MAKING CENTS — The Whole Enchilada

March 15, 2012 - 16:40

One of my favorite blues artists is Keb Mo and recently on the drive home, I heard one of his songs on my radio. The song was “The Whole Enchilada” and the chorus goes like this:

“So tell me now that you’ve got the whole enchilada [aka The Girl] … Are you gonna be any better than the man you had to be to get her?”

Now it doesn’t take a rocket scientist to figure out that he’s relating to the fact that us men tend to marry well above ourselves and to do so, we had to put on our very best behavior to convince our wives that we merited such favor.

But the wise man doesn’t just stop there. No, he doesn’t just rest on his laurels now that the hard work of getting the girl is done. Instead, he learns to edify and affirm and do all the things that make him an even better man than what it took to win the girl’s heart in the first place.

That makes the girl love him all the more. At least, that’s the theory.

Married to Your Business?

By now you are probably asking yourself what in the world does this have to do with the green industry? That is a good question indeed.

For some strange reason, when I was listening to this song, I started relating this concept of marriage to being in business. That is, your business is like your spouse. It took a whole lot of effort to “win” in the marketplace and to get your business to where it is today. You should be proud of the fact that you have made it this far, particularly having come through one of the most significant downturns in our economic history.

But given the business climate in which we now find ourselves today, we can’t stop there. Competitive advantages are being eroded at a faster rate than ever before. We need to make sure we (as owners, managers and employees) are getting even better than what it took to get us to where we are today. We might refer to this as developing the key success factors for the future.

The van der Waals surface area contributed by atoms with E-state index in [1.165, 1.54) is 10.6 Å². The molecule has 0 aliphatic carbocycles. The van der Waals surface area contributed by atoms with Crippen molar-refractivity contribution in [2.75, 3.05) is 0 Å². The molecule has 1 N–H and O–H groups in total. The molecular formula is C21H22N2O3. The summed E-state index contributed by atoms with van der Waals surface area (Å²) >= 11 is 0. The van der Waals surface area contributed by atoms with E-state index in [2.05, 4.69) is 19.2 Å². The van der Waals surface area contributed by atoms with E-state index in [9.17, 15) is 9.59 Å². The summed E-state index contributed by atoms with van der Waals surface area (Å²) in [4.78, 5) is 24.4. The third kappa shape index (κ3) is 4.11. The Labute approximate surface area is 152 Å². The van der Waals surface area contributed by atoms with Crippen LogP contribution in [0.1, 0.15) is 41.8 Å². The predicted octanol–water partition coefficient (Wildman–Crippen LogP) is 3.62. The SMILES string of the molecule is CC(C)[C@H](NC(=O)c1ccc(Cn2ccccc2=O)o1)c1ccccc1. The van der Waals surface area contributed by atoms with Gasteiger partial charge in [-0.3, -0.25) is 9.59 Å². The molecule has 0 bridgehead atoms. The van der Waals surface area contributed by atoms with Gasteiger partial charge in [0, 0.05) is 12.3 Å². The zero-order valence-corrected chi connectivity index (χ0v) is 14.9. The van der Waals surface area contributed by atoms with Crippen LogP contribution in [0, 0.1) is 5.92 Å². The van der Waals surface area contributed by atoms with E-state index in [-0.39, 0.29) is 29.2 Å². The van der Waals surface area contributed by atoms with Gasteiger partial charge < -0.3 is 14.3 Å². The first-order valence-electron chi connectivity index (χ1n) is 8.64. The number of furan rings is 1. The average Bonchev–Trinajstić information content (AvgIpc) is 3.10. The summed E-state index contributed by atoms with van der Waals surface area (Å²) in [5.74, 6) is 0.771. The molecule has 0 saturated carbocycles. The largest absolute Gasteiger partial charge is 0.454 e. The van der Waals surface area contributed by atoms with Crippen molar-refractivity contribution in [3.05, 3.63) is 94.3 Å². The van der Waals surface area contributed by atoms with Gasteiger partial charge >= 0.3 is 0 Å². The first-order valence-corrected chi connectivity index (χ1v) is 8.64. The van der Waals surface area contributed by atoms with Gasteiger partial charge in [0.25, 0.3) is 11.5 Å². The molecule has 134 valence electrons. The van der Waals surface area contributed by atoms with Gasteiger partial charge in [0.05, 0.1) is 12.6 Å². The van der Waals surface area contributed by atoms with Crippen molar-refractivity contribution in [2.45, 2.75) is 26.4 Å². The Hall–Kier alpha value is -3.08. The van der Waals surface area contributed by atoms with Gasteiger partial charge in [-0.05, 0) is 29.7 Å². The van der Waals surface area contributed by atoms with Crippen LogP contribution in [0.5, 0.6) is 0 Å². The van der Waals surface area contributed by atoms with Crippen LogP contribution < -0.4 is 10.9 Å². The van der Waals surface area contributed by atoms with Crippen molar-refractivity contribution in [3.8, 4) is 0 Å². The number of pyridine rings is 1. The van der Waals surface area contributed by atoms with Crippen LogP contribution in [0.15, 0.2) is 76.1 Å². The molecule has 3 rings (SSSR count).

So what might these key success factors include? A short list would have to include things like better brand management; more detailed analyses regarding SKU movement and replenishment; greater efficiency in distribution and logistics; closer integration of genetic innovations and supply levels with consumer demand; and the assimilation of innovative marketing technologies (social media and otherwise) into our strategic game plan. Notice that growing a quality plant isn’t even listed — that’s because it’s a given — you’ve got to have quality to even play in the game.

Creating Value

Value is perhaps the biggest success factor. R. Edward Freeman, a professor at the University of Virginia’s Darden School of Business says this about value: “Business leadership is about simultaneously creating value for customers, suppliers, employees, communities, and shareholders; how we can have business and ethics, rather than business or ethics; seeing business as set in society, rather than apart from society; and good judgment and understanding the full complexity of human beings.”